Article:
The bigger picture

May 04, 2018 12:00 am | Updated 04:33 am IST

Adishakti’s Nimmy Raphel looks back at October , and tells us how her craft on stage has moulded her work on screen

All the world’s a stageNimmy Raphel explores the mediums of theatre and cinema with equal verve and passionSpecial Arrangement

All the world’s a stageNimmy Raphel explores the mediums of theatre and cinema with equal verve and passionSpecial Arrangement

A Mohiniyattam and Kuchipudi dancer trained in Kerala Kalamandalam, Nimmy Raphel is a performer in every sense; be it with her acting, dancing or music (she’s even a puppeteer!). She is a resident at Adishakti Laboratory for Theatre Arts & Research, a performing arts company not very far from the laid-back art embracing Puducherry. And, she was seen recently in the silver screen acting in the Shoojit Sircar film, October .

“I have done one Tamil film before this with Mysskin and a short film with Santosh Sivan. So it wasn't a new experience. I liked the storyline and the treatment of October , and it's quite different from doing theatre. But I really enjoyed the process a lot. Being on the set and in character for a long time.” When asked about what excited her most about the film, she responded by saying, “Being in a a Shoojit film.”

Indian mythology is an interesting aspect of Raphel’s work. Now, it has become her brand of theatre. She admits that her entry into the world of theatre was a stroke of luck, “It was an accident. I met Veenapani Chawla, the founder of Adishakti. I then came into Adishakti and never left,” says the actress, who began her journey with the company in 2001, when she was just about 18.

She adds, “When I joined the campus near Auroville, there was greenery everywhere. Each and every tree there was planted by Veenapani herself. I went there at a point when Adishakti needed more infrastructure.” Raphel joined the company as a musician working in plays such as Brihannala , Ganapati and Impressions of Bhima for which she went on to operating the lights after 2008. Her first full-fledged play with the company was The Hare and The Tortoise and Rhinoceros in 2007 after a good six years of training. She says, “There was a lot of back-work that went into it and years of research.”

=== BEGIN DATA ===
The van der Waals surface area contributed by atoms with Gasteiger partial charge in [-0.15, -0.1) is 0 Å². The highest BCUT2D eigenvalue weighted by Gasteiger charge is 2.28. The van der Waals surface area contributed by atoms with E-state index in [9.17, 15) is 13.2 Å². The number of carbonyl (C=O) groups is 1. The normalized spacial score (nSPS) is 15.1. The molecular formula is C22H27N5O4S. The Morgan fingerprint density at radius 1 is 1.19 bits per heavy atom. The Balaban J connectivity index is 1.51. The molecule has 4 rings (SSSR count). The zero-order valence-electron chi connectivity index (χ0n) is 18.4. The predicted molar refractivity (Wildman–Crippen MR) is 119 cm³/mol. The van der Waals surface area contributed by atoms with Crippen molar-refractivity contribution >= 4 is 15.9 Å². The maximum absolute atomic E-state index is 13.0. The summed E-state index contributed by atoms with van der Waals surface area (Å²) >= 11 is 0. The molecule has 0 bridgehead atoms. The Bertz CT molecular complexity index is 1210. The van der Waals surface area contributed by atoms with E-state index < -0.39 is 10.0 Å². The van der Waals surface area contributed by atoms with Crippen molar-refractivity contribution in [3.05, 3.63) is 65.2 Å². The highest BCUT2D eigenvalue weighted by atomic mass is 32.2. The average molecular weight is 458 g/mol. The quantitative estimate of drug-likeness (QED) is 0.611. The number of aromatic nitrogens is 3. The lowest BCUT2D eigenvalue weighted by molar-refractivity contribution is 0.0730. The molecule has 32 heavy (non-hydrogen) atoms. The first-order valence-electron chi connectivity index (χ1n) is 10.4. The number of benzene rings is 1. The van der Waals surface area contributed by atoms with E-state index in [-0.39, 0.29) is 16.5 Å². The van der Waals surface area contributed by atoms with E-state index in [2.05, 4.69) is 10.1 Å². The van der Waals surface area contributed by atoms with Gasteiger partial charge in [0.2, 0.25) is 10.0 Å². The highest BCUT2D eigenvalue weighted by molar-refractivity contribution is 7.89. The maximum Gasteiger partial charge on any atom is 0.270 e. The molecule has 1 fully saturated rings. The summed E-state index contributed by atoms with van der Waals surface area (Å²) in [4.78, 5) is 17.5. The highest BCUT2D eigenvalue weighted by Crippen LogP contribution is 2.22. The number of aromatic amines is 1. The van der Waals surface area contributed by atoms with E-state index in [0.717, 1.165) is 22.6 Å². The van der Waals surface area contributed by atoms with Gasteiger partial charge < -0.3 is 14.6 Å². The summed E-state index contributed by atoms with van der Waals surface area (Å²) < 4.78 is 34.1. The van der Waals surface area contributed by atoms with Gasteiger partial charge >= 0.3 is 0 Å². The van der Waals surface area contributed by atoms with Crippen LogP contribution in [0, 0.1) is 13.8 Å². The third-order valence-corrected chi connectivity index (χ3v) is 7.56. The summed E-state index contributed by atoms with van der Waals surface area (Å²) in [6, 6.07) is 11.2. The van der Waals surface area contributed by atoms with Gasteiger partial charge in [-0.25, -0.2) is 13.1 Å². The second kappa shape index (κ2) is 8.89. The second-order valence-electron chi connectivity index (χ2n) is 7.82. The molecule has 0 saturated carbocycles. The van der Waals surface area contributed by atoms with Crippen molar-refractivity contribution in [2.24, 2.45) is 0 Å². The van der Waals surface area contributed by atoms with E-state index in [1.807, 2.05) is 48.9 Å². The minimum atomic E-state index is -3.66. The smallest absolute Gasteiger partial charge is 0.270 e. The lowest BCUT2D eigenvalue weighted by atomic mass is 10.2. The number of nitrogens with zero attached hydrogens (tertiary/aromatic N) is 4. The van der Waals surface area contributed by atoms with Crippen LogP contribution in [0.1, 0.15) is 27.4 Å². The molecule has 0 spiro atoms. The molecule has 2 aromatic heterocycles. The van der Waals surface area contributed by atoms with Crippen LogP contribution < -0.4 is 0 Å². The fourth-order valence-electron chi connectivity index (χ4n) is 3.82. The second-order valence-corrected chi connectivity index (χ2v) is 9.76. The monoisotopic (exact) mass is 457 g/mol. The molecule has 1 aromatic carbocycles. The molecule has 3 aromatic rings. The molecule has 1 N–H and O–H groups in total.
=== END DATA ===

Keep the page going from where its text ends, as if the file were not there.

When asked about whether her intensive training as a dancer adds to her being a theatre performer she says, “I don’t know whether I use the same sensibilities that I do for dancing in my theatrical work right now.But, you can never take away the influences in terms of exploration of the body.”

Bali , a play written and directed by Raphel, has the namesake (the monkey king of Kishkinta from The Ramayana ) as the protagonist. His death is the main preoccupation of the script.

The play, which was staged in front of a full house of 200 people, is being performed again at Adishakti, Puducherry on May 6.

Raphel’s tryst with Indian mythology-based pieces is an interesting aspect of what is now her own personal brand of theatre

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